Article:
Peripheral nerves lie outside the brain and spinal cord and are responsible for directly stimulating muscle, transmitting sensations and controlling involuntary (autonomic) activities such as blood pressure. Disorders of peripheral nerves are frequently inherited. Common inherited peripheral neuropathies include Charcot-Marie-Tooth Disease (CMT), also known as Hereditary Motor and Sensory Neuropathy, Dejerine-Sottas Disease and Friedreich’s Ataxia.
Types and Symptoms
Charcot-Marie-Tooth Disease (CMT) - CMT describes a group of disordered caused by defects in the genes for various proteins found in the fibers that carry electrical signals between the brain and spinal cord and the rest of the body, called axons, or in the genes for proteins found in myelin, the covering that insulates axons. The onset of symptoms in CMT may occur at any time between birth and adulthood, depending in part on the type of CMT. Symptoms include muscle weakness and wasting as well as loss of sensation. These symptoms usually begin in the feet and slowly progress to include the lower legs, hands and forearms. There is often, but not always, a family history of weakness and loss of sensation.
Dejerine-Sottas Disease (DS) - DS is also known as CMT type 3 and is an inherited peripheral neuropathy with an onset in infancy. The disorder is caused by a defect in one of the genes for myelin and is marked by severe, progressive weakness and sensory loss. Children with DS acquire motor milestones slowly, and some never gain the ability to walk. Others begin walking at preschool age or later, but many require wheelchairs by their teen-age years. Scoliosis (curvature of the spine) and ataxia (lack of coordination and balance) are common.
Friedreich’s Ataxia (FA) - FA is a neurological disorder that also causes a peripheral neuropathy and damage to the cerebellum, a part of the brain that helps coordinate movement. The heart is also frequently affected in FA. The disorder is caused by a mutation in a gene that is important in mitochondrial function, resulting in decreased energy production in cells of the nervous system and heart. Symptoms frequently begin in teenage years and are slowly progressive. People with FA have difficulty with balance and coordination, loss of sensation in the legs and cardiac abnormalities.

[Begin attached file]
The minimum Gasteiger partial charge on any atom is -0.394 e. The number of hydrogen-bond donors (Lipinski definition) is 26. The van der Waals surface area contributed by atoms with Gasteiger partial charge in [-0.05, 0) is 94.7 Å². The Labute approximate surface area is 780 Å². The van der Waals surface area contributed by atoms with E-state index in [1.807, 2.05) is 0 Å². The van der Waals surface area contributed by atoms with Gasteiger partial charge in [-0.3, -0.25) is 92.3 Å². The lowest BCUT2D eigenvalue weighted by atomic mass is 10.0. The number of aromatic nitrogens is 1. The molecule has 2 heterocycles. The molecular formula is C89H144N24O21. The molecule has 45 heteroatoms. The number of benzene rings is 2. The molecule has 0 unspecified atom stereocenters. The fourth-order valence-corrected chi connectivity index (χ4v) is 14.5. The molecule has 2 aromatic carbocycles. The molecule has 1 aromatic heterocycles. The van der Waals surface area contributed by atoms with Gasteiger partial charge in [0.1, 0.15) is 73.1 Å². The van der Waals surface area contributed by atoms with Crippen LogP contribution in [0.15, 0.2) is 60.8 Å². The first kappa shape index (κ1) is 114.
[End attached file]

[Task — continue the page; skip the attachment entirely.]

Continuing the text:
Diagnosis and Treatment
People with inherited peripheral neuropathies are diagnosed based on their medical history, including a possible family history, clinical examination and supporting laboratory investigations. Laboratory investigations include electrophysiology (EMG and nerve conduction studies), occasionally nerve and muscle biopsies and, when appropriate, genetic testing. Our genetics counselor will carefully review the history of disease with each family, discuss the principles of inheritance and help weigh risks and benefits of genetic testing of various family members.
Treatment of inherited neuropathies is conducted by our multidisciplinary team of experts. The neurologist oversees the various needs of the patient and directs care to various subspecialities. Depending on the particular type of neuropathy, the neurologist may provide treatment for neuropathic pain with a variety of drugs such as gabapentin, amitriptyline and analgesics. Contractures, or decreased flexibility at the joints, are identified and treated with exercise programs demonstrated by our physiotherapists in the on the day of clinic visit. Also on the same day, the patient will be evaluated for the need for splints and orthotics to help with hand or foot function. Equipment needs as well as social and financial needs are addressed. Other services, such as from an orthopedic surgeon, for further treatment of contractures or scoliosis, or from a cardiologist, in the case of FA, are available as needed and are provided by physicians with special interest and expertise in MDA diagnoses.